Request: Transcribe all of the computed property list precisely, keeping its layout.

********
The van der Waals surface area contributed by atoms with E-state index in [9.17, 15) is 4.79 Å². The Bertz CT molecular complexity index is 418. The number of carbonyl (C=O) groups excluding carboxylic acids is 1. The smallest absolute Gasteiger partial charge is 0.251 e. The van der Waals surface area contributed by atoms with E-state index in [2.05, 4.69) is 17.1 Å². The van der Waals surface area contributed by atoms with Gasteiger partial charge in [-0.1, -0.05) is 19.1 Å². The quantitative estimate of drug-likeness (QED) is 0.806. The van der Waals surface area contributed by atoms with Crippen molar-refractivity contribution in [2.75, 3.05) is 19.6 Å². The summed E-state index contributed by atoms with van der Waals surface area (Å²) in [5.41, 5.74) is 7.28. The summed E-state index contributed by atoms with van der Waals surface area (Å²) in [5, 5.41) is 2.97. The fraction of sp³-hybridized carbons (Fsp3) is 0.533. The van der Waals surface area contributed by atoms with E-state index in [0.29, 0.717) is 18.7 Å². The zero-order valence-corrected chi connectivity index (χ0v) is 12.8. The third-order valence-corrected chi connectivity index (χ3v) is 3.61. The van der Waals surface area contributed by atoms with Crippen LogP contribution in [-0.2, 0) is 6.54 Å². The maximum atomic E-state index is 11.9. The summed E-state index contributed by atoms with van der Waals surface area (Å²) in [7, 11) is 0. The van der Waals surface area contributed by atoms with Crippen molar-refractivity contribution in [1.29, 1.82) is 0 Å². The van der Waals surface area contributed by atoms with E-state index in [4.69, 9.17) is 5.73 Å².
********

The van der Waals surface area contributed by atoms with E-state index in [9.17, 15) is 4.79 Å². The Bertz CT molecular complexity index is 418. The number of carbonyl (C=O) groups excluding carboxylic acids is 1. The smallest absolute Gasteiger partial charge is 0.251 e. The van der Waals surface area contributed by atoms with E-state index in [2.05, 4.69) is 17.1 Å². The van der Waals surface area contributed by atoms with Gasteiger partial charge in [-0.1, -0.05) is 19.1 Å². The quantitative estimate of drug-likeness (QED) is 0.806. The van der Waals surface area contributed by atoms with Crippen molar-refractivity contribution in [2.75, 3.05) is 19.6 Å². The summed E-state index contributed by atoms with van der Waals surface area (Å²) in [5.41, 5.74) is 7.28. The summed E-state index contributed by atoms with van der Waals surface area (Å²) in [5, 5.41) is 2.97. The fraction of sp³-hybridized carbons (Fsp3) is 0.533. The van der Waals surface area contributed by atoms with E-state index in [0.29, 0.717) is 18.7 Å². The zero-order valence-corrected chi connectivity index (χ0v) is 12.8. The third-order valence-corrected chi connectivity index (χ3v) is 3.61. The van der Waals surface area contributed by atoms with Crippen LogP contribution in [-0.2, 0) is 6.54 Å². The maximum atomic E-state index is 11.9. The summed E-state index contributed by atoms with van der Waals surface area (Å²) in [7, 11) is 0. The van der Waals surface area contributed by atoms with Crippen molar-refractivity contribution in [1.29, 1.82) is 0 Å². The van der Waals surface area contributed by atoms with E-state index in [4.69, 9.17) is 5.73 Å².